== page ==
Being a longtime fan of erotica, I have to admit that there is only really one type of story within this genre anymore that I seem to really love, and that's when humor and dysfunction are brought to the bedroom to tell a tale that feels dirty, funny and very true at the same time. And when it comes to this, look no further than Elva Maxine Beach's hilarious yet cringe-inducing Neurotica, a book that horrifies as much as it delights and titillates. It's essentially a semi-autobiographical look at an oversexed middle-ager down in Texas, a former party queen who has never quite been able to give up her tequila shots and Boys Of The Week, even as she now receives more and more pointed comments from her friends concerning the inappropriateness of it all; the book itself, then, is a series of quirky vignettes concerning this woman's love life, including her accidental relationship with an S&M dom who she doesn't realize until weeks in is actually a white-power racist, her disastrous experiment at being a "sugarbaby" for a McMansion-owning clean freak, and a lot more. Full of the kinds of hot, embarrassing stories that will make many smile in recognition, even if they would never admit such a thing in public, it's a courageous book that will be a real delight to any heavy reader of erotica, and especially her fellow liberated middle-aged women.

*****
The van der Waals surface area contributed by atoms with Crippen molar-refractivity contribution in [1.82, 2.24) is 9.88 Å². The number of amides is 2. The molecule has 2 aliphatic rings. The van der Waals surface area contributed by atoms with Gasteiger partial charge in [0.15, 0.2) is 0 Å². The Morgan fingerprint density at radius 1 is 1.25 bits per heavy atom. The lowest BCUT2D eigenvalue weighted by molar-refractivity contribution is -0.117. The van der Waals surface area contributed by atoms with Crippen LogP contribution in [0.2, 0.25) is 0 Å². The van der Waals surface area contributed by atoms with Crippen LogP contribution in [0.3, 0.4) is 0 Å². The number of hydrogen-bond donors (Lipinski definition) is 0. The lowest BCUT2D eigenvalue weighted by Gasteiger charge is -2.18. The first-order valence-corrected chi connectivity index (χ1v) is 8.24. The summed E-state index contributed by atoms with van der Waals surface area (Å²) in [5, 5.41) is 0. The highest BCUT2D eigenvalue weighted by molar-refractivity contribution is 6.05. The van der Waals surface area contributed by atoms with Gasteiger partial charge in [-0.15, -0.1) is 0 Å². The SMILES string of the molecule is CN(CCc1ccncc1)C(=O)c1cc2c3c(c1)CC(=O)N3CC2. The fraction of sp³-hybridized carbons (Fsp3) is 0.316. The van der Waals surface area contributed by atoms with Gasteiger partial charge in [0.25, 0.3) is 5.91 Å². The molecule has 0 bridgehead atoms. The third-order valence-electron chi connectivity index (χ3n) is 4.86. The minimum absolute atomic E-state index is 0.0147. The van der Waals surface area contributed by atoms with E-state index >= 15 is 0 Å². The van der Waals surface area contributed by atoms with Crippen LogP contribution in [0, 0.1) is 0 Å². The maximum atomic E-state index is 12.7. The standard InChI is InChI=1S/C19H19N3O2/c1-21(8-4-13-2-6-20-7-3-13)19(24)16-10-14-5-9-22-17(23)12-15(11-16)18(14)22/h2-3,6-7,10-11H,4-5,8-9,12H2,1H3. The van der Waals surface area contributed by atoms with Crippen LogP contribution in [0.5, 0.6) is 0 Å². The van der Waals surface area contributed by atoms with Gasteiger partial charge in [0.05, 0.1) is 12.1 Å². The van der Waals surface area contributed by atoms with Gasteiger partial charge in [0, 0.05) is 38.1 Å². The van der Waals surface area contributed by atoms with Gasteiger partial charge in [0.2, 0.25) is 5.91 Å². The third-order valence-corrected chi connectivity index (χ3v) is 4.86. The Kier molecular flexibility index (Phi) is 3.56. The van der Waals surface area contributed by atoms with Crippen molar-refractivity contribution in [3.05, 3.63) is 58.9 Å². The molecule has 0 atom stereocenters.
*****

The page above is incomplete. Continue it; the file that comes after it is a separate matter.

By Eric Bogosian